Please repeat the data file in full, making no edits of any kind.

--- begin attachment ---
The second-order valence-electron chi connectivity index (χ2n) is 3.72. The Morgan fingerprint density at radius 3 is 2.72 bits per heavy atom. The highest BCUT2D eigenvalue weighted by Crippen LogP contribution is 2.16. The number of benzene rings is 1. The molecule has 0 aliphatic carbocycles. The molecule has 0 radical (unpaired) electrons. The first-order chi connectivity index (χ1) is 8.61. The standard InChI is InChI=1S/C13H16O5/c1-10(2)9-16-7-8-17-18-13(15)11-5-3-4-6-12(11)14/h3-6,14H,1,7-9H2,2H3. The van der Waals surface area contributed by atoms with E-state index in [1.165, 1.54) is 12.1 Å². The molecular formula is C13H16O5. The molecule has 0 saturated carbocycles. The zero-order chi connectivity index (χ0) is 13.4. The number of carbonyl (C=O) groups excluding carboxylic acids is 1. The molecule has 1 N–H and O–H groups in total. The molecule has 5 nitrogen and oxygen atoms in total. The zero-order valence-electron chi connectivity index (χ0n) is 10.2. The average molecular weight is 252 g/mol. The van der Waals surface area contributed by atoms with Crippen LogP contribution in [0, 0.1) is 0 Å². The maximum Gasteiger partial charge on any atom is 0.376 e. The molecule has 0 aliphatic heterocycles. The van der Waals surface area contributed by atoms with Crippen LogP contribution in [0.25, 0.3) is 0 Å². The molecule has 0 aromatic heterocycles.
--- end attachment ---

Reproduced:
The second-order valence-electron chi connectivity index (χ2n) is 3.72. The Morgan fingerprint density at radius 3 is 2.72 bits per heavy atom. The highest BCUT2D eigenvalue weighted by Crippen LogP contribution is 2.16. The number of benzene rings is 1. The molecule has 0 aliphatic carbocycles. The molecule has 0 radical (unpaired) electrons. The first-order chi connectivity index (χ1) is 8.61. The standard InChI is InChI=1S/C13H16O5/c1-10(2)9-16-7-8-17-18-13(15)11-5-3-4-6-12(11)14/h3-6,14H,1,7-9H2,2H3. The van der Waals surface area contributed by atoms with E-state index in [1.165, 1.54) is 12.1 Å². The molecular formula is C13H16O5. The molecule has 0 saturated carbocycles. The zero-order chi connectivity index (χ0) is 13.4. The number of carbonyl (C=O) groups excluding carboxylic acids is 1. The molecule has 1 N–H and O–H groups in total. The molecule has 5 nitrogen and oxygen atoms in total. The zero-order valence-electron chi connectivity index (χ0n) is 10.2. The average molecular weight is 252 g/mol. The van der Waals surface area contributed by atoms with Crippen LogP contribution in [0, 0.1) is 0 Å². The maximum Gasteiger partial charge on any atom is 0.376 e. The molecule has 0 aliphatic heterocycles. The van der Waals surface area contributed by atoms with Crippen LogP contribution in [0.25, 0.3) is 0 Å². The molecule has 0 aromatic heterocycles.